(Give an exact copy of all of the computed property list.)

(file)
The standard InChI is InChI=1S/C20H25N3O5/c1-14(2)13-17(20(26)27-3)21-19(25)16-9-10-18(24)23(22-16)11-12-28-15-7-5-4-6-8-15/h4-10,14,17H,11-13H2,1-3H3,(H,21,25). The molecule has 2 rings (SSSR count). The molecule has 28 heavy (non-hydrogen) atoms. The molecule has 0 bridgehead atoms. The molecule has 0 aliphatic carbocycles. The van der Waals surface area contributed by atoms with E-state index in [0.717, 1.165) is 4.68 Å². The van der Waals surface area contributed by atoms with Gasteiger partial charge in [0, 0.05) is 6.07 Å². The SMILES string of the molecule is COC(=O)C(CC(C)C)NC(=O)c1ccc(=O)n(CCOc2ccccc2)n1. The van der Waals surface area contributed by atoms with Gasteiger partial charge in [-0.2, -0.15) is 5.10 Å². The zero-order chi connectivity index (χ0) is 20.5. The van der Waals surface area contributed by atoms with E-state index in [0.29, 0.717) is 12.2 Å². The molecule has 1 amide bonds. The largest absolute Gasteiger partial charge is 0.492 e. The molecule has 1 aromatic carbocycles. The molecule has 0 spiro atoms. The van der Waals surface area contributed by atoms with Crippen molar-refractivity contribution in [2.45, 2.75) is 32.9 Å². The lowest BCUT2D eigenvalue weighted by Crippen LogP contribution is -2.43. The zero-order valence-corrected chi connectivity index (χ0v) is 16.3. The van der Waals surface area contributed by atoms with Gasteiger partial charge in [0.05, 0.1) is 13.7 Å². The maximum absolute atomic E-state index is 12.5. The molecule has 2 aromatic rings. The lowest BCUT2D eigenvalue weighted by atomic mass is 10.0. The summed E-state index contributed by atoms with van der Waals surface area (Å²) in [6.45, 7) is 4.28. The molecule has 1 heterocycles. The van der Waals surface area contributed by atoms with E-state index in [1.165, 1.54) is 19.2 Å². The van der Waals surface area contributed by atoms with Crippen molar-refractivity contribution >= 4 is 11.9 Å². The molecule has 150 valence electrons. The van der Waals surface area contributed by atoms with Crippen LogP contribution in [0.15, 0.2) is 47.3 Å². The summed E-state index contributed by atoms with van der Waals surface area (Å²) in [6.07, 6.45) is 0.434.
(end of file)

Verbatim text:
The standard InChI is InChI=1S/C20H25N3O5/c1-14(2)13-17(20(26)27-3)21-19(25)16-9-10-18(24)23(22-16)11-12-28-15-7-5-4-6-8-15/h4-10,14,17H,11-13H2,1-3H3,(H,21,25). The molecule has 2 rings (SSSR count). The molecule has 28 heavy (non-hydrogen) atoms. The molecule has 0 bridgehead atoms. The molecule has 0 aliphatic carbocycles. The van der Waals surface area contributed by atoms with E-state index in [0.717, 1.165) is 4.68 Å². The van der Waals surface area contributed by atoms with Gasteiger partial charge in [0, 0.05) is 6.07 Å². The SMILES string of the molecule is COC(=O)C(CC(C)C)NC(=O)c1ccc(=O)n(CCOc2ccccc2)n1. The van der Waals surface area contributed by atoms with Gasteiger partial charge in [-0.2, -0.15) is 5.10 Å². The zero-order chi connectivity index (χ0) is 20.5. The van der Waals surface area contributed by atoms with E-state index in [0.29, 0.717) is 12.2 Å². The molecule has 1 amide bonds. The largest absolute Gasteiger partial charge is 0.492 e. The molecule has 1 aromatic carbocycles. The molecule has 0 spiro atoms. The van der Waals surface area contributed by atoms with Crippen molar-refractivity contribution in [2.45, 2.75) is 32.9 Å². The lowest BCUT2D eigenvalue weighted by Crippen LogP contribution is -2.43. The zero-order valence-corrected chi connectivity index (χ0v) is 16.3. The van der Waals surface area contributed by atoms with Gasteiger partial charge in [0.05, 0.1) is 13.7 Å². The maximum absolute atomic E-state index is 12.5. The molecule has 2 aromatic rings. The lowest BCUT2D eigenvalue weighted by atomic mass is 10.0. The summed E-state index contributed by atoms with van der Waals surface area (Å²) in [6.45, 7) is 4.28. The molecule has 1 heterocycles. The van der Waals surface area contributed by atoms with E-state index in [1.165, 1.54) is 19.2 Å². The van der Waals surface area contributed by atoms with Crippen molar-refractivity contribution >= 4 is 11.9 Å². The molecule has 150 valence electrons. The van der Waals surface area contributed by atoms with Crippen LogP contribution in [0.15, 0.2) is 47.3 Å². The summed E-state index contributed by atoms with van der Waals surface area (Å²) in [6.07, 6.45) is 0.434.